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Eric Schneiderman's abuse doesn't define me. It does highlight #MeToo's next wave.

My situation wasn't like that of the women who encountered perpetrators like Harvey Weinstein in the workplace. But victims look like all of us.
Image: Tanya Selvaratnam, 2019 Glamour Women Of The Year Summit
Tanya Selvaratnam speaks during the "#MeToo ... Two Years Later" panel at the Glamour Women of the Year Summit in New York on Nov. 10, 2019.Ilya S. Savenok / Getty Images for Glamour file

When I was a child, I found a Playboy magazine under the bed of a family friend. In it was an article about why women like to be raped. I remember this as I tell my story of abuse, at the hands of Eric Schneiderman, the former attorney general of New York. In the middle of the night, he would wake me up and say, in a demonic voice, "You bad, bad girl, daddy's gonna rape you."

I wasn't prepared for my path to intersect with an abuser. I wasn't prepared for the grooming, gaslighting and manipulation. Recently, I have been grateful to Evan Rachel Wood and FKA twigs for sharing their stories of intimate partner violence, sometimes abbreviated as IPV. We were at different life stages when we were abused. We are separated by generations, united by trauma. By coming forward, we continue to shift the perception of what a victim looks like. Even fierce women get abused. The cycle of violence that permeates every aspect of our lives is an existential and, in many cases, mortal threat to our shared humanity. Through it, we become conditioned to accept violence. Stigma comes from secrecy.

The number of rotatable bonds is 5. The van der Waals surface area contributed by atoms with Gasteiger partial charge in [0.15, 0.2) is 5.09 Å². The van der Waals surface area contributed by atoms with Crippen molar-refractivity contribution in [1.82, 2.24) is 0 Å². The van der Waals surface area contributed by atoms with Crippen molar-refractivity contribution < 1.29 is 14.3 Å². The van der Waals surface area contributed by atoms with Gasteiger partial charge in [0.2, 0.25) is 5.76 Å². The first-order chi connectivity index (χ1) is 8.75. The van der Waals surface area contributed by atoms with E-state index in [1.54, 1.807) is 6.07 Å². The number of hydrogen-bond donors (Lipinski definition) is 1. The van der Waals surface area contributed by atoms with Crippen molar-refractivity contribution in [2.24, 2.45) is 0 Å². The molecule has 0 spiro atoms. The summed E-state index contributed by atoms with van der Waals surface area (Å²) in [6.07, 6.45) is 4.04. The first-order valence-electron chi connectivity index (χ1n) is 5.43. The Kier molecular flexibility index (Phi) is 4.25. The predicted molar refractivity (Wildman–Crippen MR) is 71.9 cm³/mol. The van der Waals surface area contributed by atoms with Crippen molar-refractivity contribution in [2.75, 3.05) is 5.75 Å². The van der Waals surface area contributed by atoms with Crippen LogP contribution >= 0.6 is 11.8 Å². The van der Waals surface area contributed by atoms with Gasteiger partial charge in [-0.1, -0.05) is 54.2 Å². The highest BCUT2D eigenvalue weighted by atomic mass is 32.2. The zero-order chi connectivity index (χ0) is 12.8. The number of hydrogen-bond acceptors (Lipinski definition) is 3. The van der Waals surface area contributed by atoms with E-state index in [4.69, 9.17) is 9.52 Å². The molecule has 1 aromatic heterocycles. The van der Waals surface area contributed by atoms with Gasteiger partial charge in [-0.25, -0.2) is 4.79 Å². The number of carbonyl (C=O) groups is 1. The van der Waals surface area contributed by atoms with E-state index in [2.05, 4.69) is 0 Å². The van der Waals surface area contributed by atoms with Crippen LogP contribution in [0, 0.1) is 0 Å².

I believe that we are on the cusp of the next wave of #MeToo — one that exposes intimate violence in committed relationships. My situation wasn't like that of the women who encountered perpetrators like Harvey Weinstein in the workplace. I entered into my relationship willingly. I even felt sorry for Eric, for the pressures put on him and the expectations that came along with his power.

Unlike some of the abusers unmasked by the Me Too movement, Eric was a serial monogamist. He didn't need to abuse dozens or hundreds of women to satisfy his hunger for power. He didn't need a different woman to abuse every day. He had me for almost a year.

As a child, I had witnessed domestic violence in my home: my father beating my mother. I had never thought I would become a victim. A friend said my abuse shocked him, because he thought of me as intelligent and independent and as an advocate for women's rights and safety. But when I met Eric, I was secure with regard to my work and my friendships, but I was weakened with regard to romance. I was recovering from a series of health issues (multiple miscarriages and cancer) and then divorce. I was ripe for the breaking. It was the perfect storm.

According to the Centers for Disease Control and Prevention, "About 1 in 4 women and nearly 1 in 10 men have experienced contact sexual violence, physical violence, and/or stalking by an intimate partner during their lifetime and reported some form of IPV-related impact." Furthermore, about 11 million women and 5 million men who reported experiencing such violence first did so before the age of 18.

Eric would often say, "Assume nothing." He would also say, "Trust no one." In my relationship with Eric, I went through the classic stages that structure intimate partner violence, stages that many victims go through: entrapment, isolation, control, demeaning and abuse. My story is a testament to what survivors of intimate partner violence experience and how long it can take to recognize and name the abuse.

"Don't be afraid. Don't be ashamed," I told myself every day in the months before my story became public. I had decided to come forward after I had realized I was part of a pattern. It wasn't just my story; other women shared it. And I had to tell it to help prevent still others from having it become their story, too.